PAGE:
Though there are many wonderful project management tools out there, with all my respect, there were no good ones that were also open source. The day we launched Pablo said to me that already that day we are the best Open Source alternative out there.
Sure enough scarcely a month after we launched, the Red Hat sponsored open source.com named us one of the 10 Open Source tools of the year. That gave us a massive boost and great notoriety within a very specific demographic.
The other remarkable launch-day event was a post I placed on Hackernews which unexpectedly went to number 1 almost as soon as I posted it. Hackernews was incredible, in fact it has It has taken us 13 months of continued operations to reach the level of unique visitors that we had the month we launched.
We were totally unprepared for that level of traffic, and it speaks volumes of our team that our servers didn’t crash. This week when discussing our January launch plan for Taiga Tribe, the technical team begged me not to post again on Hackernews without their consent.
I laughed out loud — I wish I knew what it was that I did the first time! Whatever it was, I’m fairly certain I won’t be able to do it again… Which is not to say I won’t try.
I wrote a lot more about our launch here: How to launch an American Startup
We are a truly bootstrapped affair. To date we’ve raised $614,000, primarily from friends, family, some angels, and most importantly from our own software engineers and clients of Kaleidos. We decided that the bulk of that money would be spent building our software.
From the outset I knew I would had virtually no money for advertising or publicity.
We don’t do any structured work on advertising and PR other than responding to interview requests like this, posting on various sites, e-mailing our user base (very infrequently – we hate spammy sites) and maintaining our Twitter account.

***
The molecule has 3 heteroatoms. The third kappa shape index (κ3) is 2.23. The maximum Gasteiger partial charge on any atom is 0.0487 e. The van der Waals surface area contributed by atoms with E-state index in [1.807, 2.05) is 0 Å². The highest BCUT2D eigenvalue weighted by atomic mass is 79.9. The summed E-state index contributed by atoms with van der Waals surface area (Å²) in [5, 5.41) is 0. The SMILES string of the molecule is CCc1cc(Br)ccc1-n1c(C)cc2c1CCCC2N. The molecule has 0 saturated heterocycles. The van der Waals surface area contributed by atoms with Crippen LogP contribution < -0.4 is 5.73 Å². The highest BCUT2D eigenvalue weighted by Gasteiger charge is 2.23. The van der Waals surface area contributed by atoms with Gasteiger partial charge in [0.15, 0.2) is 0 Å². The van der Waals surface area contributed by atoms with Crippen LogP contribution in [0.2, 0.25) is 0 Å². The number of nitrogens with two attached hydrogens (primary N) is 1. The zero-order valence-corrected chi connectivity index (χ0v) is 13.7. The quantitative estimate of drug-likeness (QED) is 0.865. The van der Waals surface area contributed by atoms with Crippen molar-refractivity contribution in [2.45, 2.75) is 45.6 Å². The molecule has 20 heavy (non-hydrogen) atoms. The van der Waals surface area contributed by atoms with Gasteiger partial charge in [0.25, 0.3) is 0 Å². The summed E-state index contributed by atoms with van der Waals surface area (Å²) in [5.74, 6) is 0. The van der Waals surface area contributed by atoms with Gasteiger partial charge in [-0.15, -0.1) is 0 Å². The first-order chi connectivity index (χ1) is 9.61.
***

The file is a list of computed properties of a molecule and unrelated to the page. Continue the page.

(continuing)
I think we may have spent less that $1,000 on PR/advertising altogether!
We are now growing pretty consistently at a rate of 11% month-over-month. In November we had over 8,000 new registered developers, designers, and project owners.
Interestingly, we’re seeing users not just from startups and young companies – which we expected, but also users from large Fortune 500 companies. That was a surprise. The growth is largely driven by word of mouth.
There’s also some virality involved in that a project owner will invite team members to join, and these in turn start their own projects and share the tool with their networks.
In terms of traffic referrals, the largest source by far is Github, followed by opensource.com, alternativeto.net, stackoverflow.com and Facebook. Facebook is interesting given that we actually don’t use that channel at all.
Being Open Source, we offer our project management tool for free, and that of course is a big driver. Taiga.io will always be free for users who agree to make their projects public. Those who prefer privacy will pay a modest monthly fee based on number of projects.
People who use Taiga Tribe to source talent to perform specific project tasks will pay 10% of the amount they agree for the job.
Once we do begin charging for these services (in February) we will need to change our growth/marketing strategy. But before we make too many decisions, we want to see how the expected 100,000+ users will behave, what services they value and what we will actually earn for providing those services.
Only then will we decide how much we can prudently spend to capture a new user that wouldn’t have come to us organically at no cost.
3. What is the biggest mistake you have made with Taiga so far that other founders can learn from?
We made a choice at the outset to build a company that could quickly become self-sustaining, and to do so without actively seeking the support of institutional VC funding.
With just over $600,000 we have built our software and with approximately another $400,000 that we are now raising, we plan to become cash-flow positive by December 2016.
But given the enthusiasm with which people have adopted our tool, I do ask myself if we wouldn’t have a much larger user base had we spent more money or been smarter about growth hacking strategies.
We don’t have that expertise in house and perhaps it’s a mistake not to have spent some money finding someone great on the community management and provided them with a budget.